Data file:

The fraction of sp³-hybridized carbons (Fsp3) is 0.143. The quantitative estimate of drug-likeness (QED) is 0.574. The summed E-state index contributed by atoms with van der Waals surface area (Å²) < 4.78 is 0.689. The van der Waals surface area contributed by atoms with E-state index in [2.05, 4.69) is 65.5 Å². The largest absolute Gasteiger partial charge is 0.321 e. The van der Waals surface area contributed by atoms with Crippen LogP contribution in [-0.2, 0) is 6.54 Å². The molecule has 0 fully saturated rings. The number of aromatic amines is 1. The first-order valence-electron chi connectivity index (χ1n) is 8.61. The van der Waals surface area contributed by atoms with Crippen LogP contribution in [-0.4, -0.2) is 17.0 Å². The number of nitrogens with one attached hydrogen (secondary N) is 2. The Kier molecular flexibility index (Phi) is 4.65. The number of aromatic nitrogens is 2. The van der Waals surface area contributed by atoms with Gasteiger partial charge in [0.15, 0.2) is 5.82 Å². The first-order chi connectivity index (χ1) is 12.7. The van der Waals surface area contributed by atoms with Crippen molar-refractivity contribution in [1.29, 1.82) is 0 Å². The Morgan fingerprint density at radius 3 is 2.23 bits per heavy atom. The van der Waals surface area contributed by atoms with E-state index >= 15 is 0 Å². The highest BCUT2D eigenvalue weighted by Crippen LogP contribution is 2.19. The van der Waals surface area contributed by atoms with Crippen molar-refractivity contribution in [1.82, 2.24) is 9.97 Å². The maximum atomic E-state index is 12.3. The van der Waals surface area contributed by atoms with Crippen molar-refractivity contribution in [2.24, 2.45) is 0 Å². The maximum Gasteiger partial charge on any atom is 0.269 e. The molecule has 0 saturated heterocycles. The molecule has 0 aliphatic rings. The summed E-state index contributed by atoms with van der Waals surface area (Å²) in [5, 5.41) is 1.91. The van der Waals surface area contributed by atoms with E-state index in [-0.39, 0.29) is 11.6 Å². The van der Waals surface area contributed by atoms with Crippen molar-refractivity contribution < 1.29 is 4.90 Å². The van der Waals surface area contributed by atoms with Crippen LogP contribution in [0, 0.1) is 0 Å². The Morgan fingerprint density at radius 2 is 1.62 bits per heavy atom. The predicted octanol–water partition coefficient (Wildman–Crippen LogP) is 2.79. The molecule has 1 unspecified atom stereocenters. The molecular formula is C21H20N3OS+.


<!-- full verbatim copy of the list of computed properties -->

The fraction of sp³-hybridized carbons (Fsp3) is 0.143. The quantitative estimate of drug-likeness (QED) is 0.574. The summed E-state index contributed by atoms with van der Waals surface area (Å²) < 4.78 is 0.689. The van der Waals surface area contributed by atoms with E-state index in [2.05, 4.69) is 65.5 Å². The largest absolute Gasteiger partial charge is 0.321 e. The van der Waals surface area contributed by atoms with Crippen LogP contribution in [-0.2, 0) is 6.54 Å². The molecule has 0 fully saturated rings. The number of aromatic amines is 1. The first-order valence-electron chi connectivity index (χ1n) is 8.61. The van der Waals surface area contributed by atoms with Crippen LogP contribution in [-0.4, -0.2) is 17.0 Å². The number of nitrogens with one attached hydrogen (secondary N) is 2. The Kier molecular flexibility index (Phi) is 4.65. The number of aromatic nitrogens is 2. The van der Waals surface area contributed by atoms with Gasteiger partial charge in [0.15, 0.2) is 5.82 Å². The first-order chi connectivity index (χ1) is 12.7. The van der Waals surface area contributed by atoms with Crippen molar-refractivity contribution in [1.29, 1.82) is 0 Å². The Morgan fingerprint density at radius 3 is 2.23 bits per heavy atom. The van der Waals surface area contributed by atoms with E-state index >= 15 is 0 Å². The highest BCUT2D eigenvalue weighted by Crippen LogP contribution is 2.19. The van der Waals surface area contributed by atoms with Crippen molar-refractivity contribution in [1.82, 2.24) is 9.97 Å². The maximum atomic E-state index is 12.3. The van der Waals surface area contributed by atoms with Crippen molar-refractivity contribution in [2.24, 2.45) is 0 Å². The maximum Gasteiger partial charge on any atom is 0.269 e. The molecule has 0 saturated heterocycles. The molecule has 0 aliphatic rings. The summed E-state index contributed by atoms with van der Waals surface area (Å²) in [5, 5.41) is 1.91. The van der Waals surface area contributed by atoms with E-state index in [-0.39, 0.29) is 11.6 Å². The van der Waals surface area contributed by atoms with Crippen molar-refractivity contribution < 1.29 is 4.90 Å². The van der Waals surface area contributed by atoms with Crippen LogP contribution in [0, 0.1) is 0 Å². The Morgan fingerprint density at radius 2 is 1.62 bits per heavy atom. The predicted octanol–water partition coefficient (Wildman–Crippen LogP) is 2.79. The molecule has 1 unspecified atom stereocenters. The molecular formula is C21H20N3OS+.